Part of the reason Asher climbs mountains is for self-reflection. He learns to be alone with himself without the distraction of technology and discovers new parts of himself he didn’t know existed. He pushes himself in new ways.
While Asher’s incredible feat of climbing Mount Everest is certainly more adventurous and cool, I, too, am pushing myself in other ways. I’m proving to myself that I am capable. Take care of a one-year-old solo while running a business and overseeing a remodeling of your house? No problem. I can do it all. I may not be climbing Mount Everest but I’m pretty badass for holding down the fort and keeping our lives running without any help.
My husband’s goal is to reach all seven summits. He classifies the seven summits by continent, which means Mount Kilimanjaro in Africa, Mount McKinley in North America, Mount Elbrus in Europe, Mount Everest in Asia, Mount Vinson in Antarctica, Mount Aconcagua in South America, and Mount Wilhelm in Australia. He has already sumitted Kilimanjaro, Denali (Mckinley), and Elbrus. That means he just has three mountains left and none as dangerous as Everest. I hope he accomplishes his goal, but I also plan to accompany him to those other destinations with our amazing sassy daughter. I won’t be climbing the mountains, necessarily, but I will be a happy tourist in Australia, Argentina, and Antarctica.
Could I leave for 6 weeks to pursue a passion like this? Yes. My husband would gladly step up. Would I? No. But that’s my choice. I am insanely obsessed with my daughter and I wouldn’t want to leave her during these formative years. I want to be her rock, the person she can count on, who will always be there for her. But it’s a choice I’m consciously making, and I don’t feel stuck.
Does it bother me that he’s climbing Everest? Yes. It’s dangerous. 11 people have already died this year and there are bound to be more.
Do I wish he found another passion? Yes, of course. Do I want him to do this again? Hell no.
But I would NEVER want to squash his passion.
Asher’s life isn’t normal nor easy to deal with, but I accept it. I love that he’s different, has unique interests, and is willing to work hard to achieve his goals. To me, the sexiest quality in a partner is ambition. His pursuit of Everest’s summit personifies that.
Do I support him? 100%. I married Asher, knowing who he was, and I accepted that this was his passion. Despite it being hard, I will always defend him and support his dreams.
I think that’s why our partnership works and why we have a successful relationship. We give each other room to be independent people. We don’t change ourselves to be what the other person wants or expects, we’re just ourselves.
During this period, we’re exemplifying for our daughter what a healthy relationship looks like and the importance of setting ambitious goals and pursuing one’s passions. We’re showing her we’re all capable of more than we think, Whether it’s my husband climbing the tallest mountain in the world despite his fear of heights or me doing solo parenting for six weeks.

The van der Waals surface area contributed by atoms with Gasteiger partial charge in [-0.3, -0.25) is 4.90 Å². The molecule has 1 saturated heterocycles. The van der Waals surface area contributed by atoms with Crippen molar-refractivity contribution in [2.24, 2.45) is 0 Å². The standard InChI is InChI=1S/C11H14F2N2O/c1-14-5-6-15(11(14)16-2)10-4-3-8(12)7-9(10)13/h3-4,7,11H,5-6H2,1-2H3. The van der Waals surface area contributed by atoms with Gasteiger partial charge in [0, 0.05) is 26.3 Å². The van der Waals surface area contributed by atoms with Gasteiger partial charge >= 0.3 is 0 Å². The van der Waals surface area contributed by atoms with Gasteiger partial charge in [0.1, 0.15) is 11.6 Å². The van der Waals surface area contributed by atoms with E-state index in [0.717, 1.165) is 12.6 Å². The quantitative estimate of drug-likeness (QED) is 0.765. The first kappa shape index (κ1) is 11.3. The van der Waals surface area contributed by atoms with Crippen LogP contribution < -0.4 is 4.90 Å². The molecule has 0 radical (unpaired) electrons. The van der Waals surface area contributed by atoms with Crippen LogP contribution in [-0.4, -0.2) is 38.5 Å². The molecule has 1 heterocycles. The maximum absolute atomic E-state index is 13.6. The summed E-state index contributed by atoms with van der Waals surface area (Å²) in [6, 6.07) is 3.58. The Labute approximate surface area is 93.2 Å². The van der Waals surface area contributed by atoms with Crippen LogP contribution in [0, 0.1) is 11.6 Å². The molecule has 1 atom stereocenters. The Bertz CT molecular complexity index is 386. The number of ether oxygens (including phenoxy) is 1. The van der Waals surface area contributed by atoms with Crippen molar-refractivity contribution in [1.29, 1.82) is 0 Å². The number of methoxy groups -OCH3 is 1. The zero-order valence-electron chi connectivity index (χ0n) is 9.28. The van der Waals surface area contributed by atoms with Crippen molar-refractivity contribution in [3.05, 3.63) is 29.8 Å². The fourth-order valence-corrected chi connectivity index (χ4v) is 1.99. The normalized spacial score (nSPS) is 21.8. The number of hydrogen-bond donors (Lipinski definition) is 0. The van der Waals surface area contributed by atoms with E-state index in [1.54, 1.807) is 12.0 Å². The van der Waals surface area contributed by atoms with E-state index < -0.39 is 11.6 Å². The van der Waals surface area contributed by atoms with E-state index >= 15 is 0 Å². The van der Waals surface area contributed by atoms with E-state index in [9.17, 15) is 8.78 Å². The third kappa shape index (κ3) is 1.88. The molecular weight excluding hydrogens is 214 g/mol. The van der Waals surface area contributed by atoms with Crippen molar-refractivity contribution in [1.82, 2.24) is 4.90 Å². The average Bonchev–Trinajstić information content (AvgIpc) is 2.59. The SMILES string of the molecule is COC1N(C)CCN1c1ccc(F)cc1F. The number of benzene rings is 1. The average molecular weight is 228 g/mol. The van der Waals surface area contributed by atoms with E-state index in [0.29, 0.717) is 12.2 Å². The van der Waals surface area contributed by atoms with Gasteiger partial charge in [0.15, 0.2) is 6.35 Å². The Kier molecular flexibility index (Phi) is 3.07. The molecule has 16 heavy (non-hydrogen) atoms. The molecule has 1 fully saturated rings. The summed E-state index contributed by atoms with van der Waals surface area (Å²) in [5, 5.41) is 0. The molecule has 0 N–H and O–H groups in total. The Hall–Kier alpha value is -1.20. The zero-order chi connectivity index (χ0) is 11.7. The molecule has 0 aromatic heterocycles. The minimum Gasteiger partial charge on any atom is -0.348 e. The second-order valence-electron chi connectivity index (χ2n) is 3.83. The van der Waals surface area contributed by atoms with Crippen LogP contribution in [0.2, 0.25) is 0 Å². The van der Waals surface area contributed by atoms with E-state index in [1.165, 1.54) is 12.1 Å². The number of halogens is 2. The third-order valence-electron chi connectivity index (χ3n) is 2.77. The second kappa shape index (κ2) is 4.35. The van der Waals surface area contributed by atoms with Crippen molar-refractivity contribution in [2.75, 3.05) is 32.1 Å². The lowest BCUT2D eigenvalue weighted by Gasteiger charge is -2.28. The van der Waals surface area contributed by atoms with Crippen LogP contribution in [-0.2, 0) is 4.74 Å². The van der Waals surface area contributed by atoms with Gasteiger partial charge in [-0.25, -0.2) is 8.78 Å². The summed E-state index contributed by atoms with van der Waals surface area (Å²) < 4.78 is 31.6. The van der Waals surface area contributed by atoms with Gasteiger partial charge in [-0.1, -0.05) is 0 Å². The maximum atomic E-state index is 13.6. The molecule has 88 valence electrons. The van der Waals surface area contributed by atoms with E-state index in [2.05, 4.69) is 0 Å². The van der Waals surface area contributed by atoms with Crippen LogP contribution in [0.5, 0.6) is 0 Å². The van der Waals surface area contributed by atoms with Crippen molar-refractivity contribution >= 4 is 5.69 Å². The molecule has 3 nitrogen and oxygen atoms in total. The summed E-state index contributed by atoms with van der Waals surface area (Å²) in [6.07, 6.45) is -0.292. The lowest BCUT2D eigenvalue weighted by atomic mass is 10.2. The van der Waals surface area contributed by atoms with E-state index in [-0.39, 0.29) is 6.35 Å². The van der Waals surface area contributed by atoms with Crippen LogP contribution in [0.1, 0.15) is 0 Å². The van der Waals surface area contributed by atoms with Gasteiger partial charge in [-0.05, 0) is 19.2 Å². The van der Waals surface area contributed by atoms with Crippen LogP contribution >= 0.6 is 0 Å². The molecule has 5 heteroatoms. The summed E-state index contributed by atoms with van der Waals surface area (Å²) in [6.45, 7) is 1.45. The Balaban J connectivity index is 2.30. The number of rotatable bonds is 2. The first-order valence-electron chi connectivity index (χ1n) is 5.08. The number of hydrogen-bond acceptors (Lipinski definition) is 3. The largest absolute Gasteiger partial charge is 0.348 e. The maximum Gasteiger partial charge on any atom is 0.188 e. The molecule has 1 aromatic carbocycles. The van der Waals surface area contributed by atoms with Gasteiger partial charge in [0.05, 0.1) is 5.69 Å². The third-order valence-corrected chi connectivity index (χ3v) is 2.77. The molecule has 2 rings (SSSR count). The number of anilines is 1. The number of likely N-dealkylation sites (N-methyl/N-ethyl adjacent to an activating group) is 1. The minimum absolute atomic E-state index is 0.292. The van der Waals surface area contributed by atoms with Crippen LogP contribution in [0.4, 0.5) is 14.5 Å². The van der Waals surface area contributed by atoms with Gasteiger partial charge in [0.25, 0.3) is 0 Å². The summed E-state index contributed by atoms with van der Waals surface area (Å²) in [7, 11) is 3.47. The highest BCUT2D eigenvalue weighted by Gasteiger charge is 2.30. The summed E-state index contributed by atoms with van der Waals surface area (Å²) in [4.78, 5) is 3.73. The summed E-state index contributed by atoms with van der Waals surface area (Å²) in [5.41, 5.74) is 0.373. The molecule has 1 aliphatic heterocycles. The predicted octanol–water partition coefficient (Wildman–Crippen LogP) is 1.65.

Our daughter started walking while Asher was on Everest. It was hard for her to get up on her own two feet and take that first step forward alone without mommy holding her hand. But she did it. Sometimes, she moves too fast out of excitement and ends up falling. I explain to her the importance of taking it slow to ultimately get further. She picks herself back up, starts over, takes another step, and puts one foot in front of the other.
The same thing applies to Asher. To rush to the top of Everest is dangerous and reckless and will result in some sort of fall. He needs to go slowly, cautiously, and take his time to adjust to the altitude and wait for good weather. Is it easy that he’s gone for so long? No. Definitely not. But we’re not rushing. Some days are harder than others, but we’re taking it slow. If we fall, we pick ourselves up and continue. We move on. We keep going. One foot in front of the other. One step at a time.
Elianna Perez currently resides in Hollywood, Florida, with her husband and one-year-old daughter. She is a former CBS National News Producer who now runs her own travel planning and production business, Elianna Mintz Productions, after traveling the world during the pandemic. She can be reached on her Instagram @aroundtheworld_inbabydays.
Thank you, Elianna and Asher.
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If you dream of climbing mountains but are not sure how to start or reach your next level, from a Colorado 14er to Rainier, Everest, or even K2, we can help. Summit Coach is a consulting service that helps aspiring climbers throughout the world achieve their goals through a personalized set of consulting services based on Alan Arnette’s 25 years of high-altitude mountain experience, including summits of Everest, K2, and Manaslu, and 30 years as a business executive.